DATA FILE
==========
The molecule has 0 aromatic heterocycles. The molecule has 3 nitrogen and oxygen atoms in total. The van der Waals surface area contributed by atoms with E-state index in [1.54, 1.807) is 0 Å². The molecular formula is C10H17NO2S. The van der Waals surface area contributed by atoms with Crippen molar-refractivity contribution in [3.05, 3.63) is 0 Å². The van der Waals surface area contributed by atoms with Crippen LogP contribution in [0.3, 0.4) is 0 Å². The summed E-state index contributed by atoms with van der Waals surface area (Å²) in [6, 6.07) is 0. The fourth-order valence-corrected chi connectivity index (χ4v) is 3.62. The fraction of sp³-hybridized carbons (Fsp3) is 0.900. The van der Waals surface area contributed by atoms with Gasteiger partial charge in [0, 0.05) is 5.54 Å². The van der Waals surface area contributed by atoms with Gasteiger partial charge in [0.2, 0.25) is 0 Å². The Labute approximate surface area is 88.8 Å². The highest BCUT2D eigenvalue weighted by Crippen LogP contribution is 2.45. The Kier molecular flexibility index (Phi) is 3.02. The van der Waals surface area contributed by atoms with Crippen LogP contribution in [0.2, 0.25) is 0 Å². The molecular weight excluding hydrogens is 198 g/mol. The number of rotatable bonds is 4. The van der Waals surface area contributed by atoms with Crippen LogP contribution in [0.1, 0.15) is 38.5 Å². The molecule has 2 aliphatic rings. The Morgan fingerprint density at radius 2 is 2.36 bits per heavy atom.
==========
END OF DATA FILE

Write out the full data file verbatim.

The molecule has 0 aromatic heterocycles. The molecule has 3 nitrogen and oxygen atoms in total. The van der Waals surface area contributed by atoms with E-state index in [1.54, 1.807) is 0 Å². The molecular formula is C10H17NO2S. The van der Waals surface area contributed by atoms with Crippen molar-refractivity contribution in [3.05, 3.63) is 0 Å². The van der Waals surface area contributed by atoms with Crippen LogP contribution in [0.3, 0.4) is 0 Å². The summed E-state index contributed by atoms with van der Waals surface area (Å²) in [6, 6.07) is 0. The fourth-order valence-corrected chi connectivity index (χ4v) is 3.62. The fraction of sp³-hybridized carbons (Fsp3) is 0.900. The van der Waals surface area contributed by atoms with Gasteiger partial charge in [0, 0.05) is 5.54 Å². The van der Waals surface area contributed by atoms with Gasteiger partial charge in [0.2, 0.25) is 0 Å². The Labute approximate surface area is 88.8 Å². The highest BCUT2D eigenvalue weighted by Crippen LogP contribution is 2.45. The Kier molecular flexibility index (Phi) is 3.02. The van der Waals surface area contributed by atoms with Crippen LogP contribution in [0.2, 0.25) is 0 Å². The molecular weight excluding hydrogens is 198 g/mol. The number of rotatable bonds is 4. The van der Waals surface area contributed by atoms with Crippen LogP contribution in [0.1, 0.15) is 38.5 Å². The molecule has 2 aliphatic rings. The Morgan fingerprint density at radius 2 is 2.36 bits per heavy atom.